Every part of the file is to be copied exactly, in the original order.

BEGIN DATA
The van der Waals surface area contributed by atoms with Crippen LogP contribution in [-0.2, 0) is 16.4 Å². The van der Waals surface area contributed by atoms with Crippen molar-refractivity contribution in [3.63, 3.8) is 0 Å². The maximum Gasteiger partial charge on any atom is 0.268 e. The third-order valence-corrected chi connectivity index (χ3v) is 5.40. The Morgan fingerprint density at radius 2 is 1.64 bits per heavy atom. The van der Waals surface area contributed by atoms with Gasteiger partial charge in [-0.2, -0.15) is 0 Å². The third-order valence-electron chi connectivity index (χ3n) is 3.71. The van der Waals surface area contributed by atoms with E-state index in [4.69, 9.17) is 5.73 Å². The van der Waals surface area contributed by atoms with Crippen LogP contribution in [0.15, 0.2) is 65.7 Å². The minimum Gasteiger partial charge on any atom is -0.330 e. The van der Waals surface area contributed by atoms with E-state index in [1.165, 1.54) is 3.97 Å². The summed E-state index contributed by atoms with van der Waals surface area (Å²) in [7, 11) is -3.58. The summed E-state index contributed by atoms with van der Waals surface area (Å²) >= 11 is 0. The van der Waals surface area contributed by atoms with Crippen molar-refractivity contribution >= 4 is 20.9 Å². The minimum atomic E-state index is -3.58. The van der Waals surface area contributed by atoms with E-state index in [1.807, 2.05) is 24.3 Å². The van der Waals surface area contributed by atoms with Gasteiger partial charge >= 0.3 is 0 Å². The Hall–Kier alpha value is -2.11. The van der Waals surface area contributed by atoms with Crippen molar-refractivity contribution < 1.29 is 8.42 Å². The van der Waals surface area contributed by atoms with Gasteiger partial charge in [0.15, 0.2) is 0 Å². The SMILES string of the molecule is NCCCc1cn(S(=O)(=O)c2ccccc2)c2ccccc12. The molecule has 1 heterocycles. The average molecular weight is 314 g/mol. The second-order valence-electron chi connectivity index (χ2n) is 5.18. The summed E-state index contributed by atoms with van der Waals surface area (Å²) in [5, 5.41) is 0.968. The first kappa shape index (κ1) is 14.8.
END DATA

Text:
The van der Waals surface area contributed by atoms with Crippen LogP contribution in [-0.2, 0) is 16.4 Å². The van der Waals surface area contributed by atoms with Crippen molar-refractivity contribution in [3.63, 3.8) is 0 Å². The maximum Gasteiger partial charge on any atom is 0.268 e. The third-order valence-corrected chi connectivity index (χ3v) is 5.40. The Morgan fingerprint density at radius 2 is 1.64 bits per heavy atom. The van der Waals surface area contributed by atoms with Gasteiger partial charge in [-0.2, -0.15) is 0 Å². The third-order valence-electron chi connectivity index (χ3n) is 3.71. The van der Waals surface area contributed by atoms with E-state index in [4.69, 9.17) is 5.73 Å². The van der Waals surface area contributed by atoms with Crippen LogP contribution in [0.15, 0.2) is 65.7 Å². The minimum Gasteiger partial charge on any atom is -0.330 e. The van der Waals surface area contributed by atoms with E-state index in [1.165, 1.54) is 3.97 Å². The summed E-state index contributed by atoms with van der Waals surface area (Å²) in [7, 11) is -3.58. The summed E-state index contributed by atoms with van der Waals surface area (Å²) >= 11 is 0. The van der Waals surface area contributed by atoms with Crippen molar-refractivity contribution >= 4 is 20.9 Å². The minimum atomic E-state index is -3.58. The van der Waals surface area contributed by atoms with E-state index in [1.807, 2.05) is 24.3 Å². The van der Waals surface area contributed by atoms with Gasteiger partial charge >= 0.3 is 0 Å². The Hall–Kier alpha value is -2.11. The van der Waals surface area contributed by atoms with Crippen molar-refractivity contribution < 1.29 is 8.42 Å². The van der Waals surface area contributed by atoms with Gasteiger partial charge in [0.15, 0.2) is 0 Å². The SMILES string of the molecule is NCCCc1cn(S(=O)(=O)c2ccccc2)c2ccccc12. The molecule has 1 heterocycles. The average molecular weight is 314 g/mol. The second-order valence-electron chi connectivity index (χ2n) is 5.18. The summed E-state index contributed by atoms with van der Waals surface area (Å²) in [5, 5.41) is 0.968. The first kappa shape index (κ1) is 14.8.